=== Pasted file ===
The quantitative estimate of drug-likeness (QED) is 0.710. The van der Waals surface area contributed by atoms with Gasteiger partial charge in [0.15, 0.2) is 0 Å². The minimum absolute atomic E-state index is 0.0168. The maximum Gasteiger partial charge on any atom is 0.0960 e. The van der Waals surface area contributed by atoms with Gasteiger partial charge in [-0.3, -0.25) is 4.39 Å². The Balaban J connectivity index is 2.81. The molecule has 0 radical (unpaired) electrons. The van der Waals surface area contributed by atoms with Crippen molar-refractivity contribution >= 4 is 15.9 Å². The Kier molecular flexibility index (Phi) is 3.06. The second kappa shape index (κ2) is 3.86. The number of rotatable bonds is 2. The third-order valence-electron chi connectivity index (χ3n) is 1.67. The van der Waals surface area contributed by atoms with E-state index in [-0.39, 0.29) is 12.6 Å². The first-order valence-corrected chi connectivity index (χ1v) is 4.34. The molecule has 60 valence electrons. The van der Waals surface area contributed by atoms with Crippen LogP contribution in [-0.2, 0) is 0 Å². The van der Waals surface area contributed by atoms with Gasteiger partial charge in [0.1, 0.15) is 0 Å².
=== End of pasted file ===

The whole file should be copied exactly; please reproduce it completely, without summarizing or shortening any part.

The quantitative estimate of drug-likeness (QED) is 0.710. The van der Waals surface area contributed by atoms with Gasteiger partial charge in [0.15, 0.2) is 0 Å². The minimum absolute atomic E-state index is 0.0168. The maximum Gasteiger partial charge on any atom is 0.0960 e. The van der Waals surface area contributed by atoms with Gasteiger partial charge in [-0.3, -0.25) is 4.39 Å². The Balaban J connectivity index is 2.81. The molecule has 0 radical (unpaired) electrons. The van der Waals surface area contributed by atoms with Crippen molar-refractivity contribution >= 4 is 15.9 Å². The Kier molecular flexibility index (Phi) is 3.06. The second kappa shape index (κ2) is 3.86. The number of rotatable bonds is 2. The third-order valence-electron chi connectivity index (χ3n) is 1.67. The van der Waals surface area contributed by atoms with E-state index in [-0.39, 0.29) is 12.6 Å². The first-order valence-corrected chi connectivity index (χ1v) is 4.34. The molecule has 60 valence electrons. The van der Waals surface area contributed by atoms with Crippen LogP contribution in [-0.2, 0) is 0 Å². The van der Waals surface area contributed by atoms with Gasteiger partial charge in [0.1, 0.15) is 0 Å².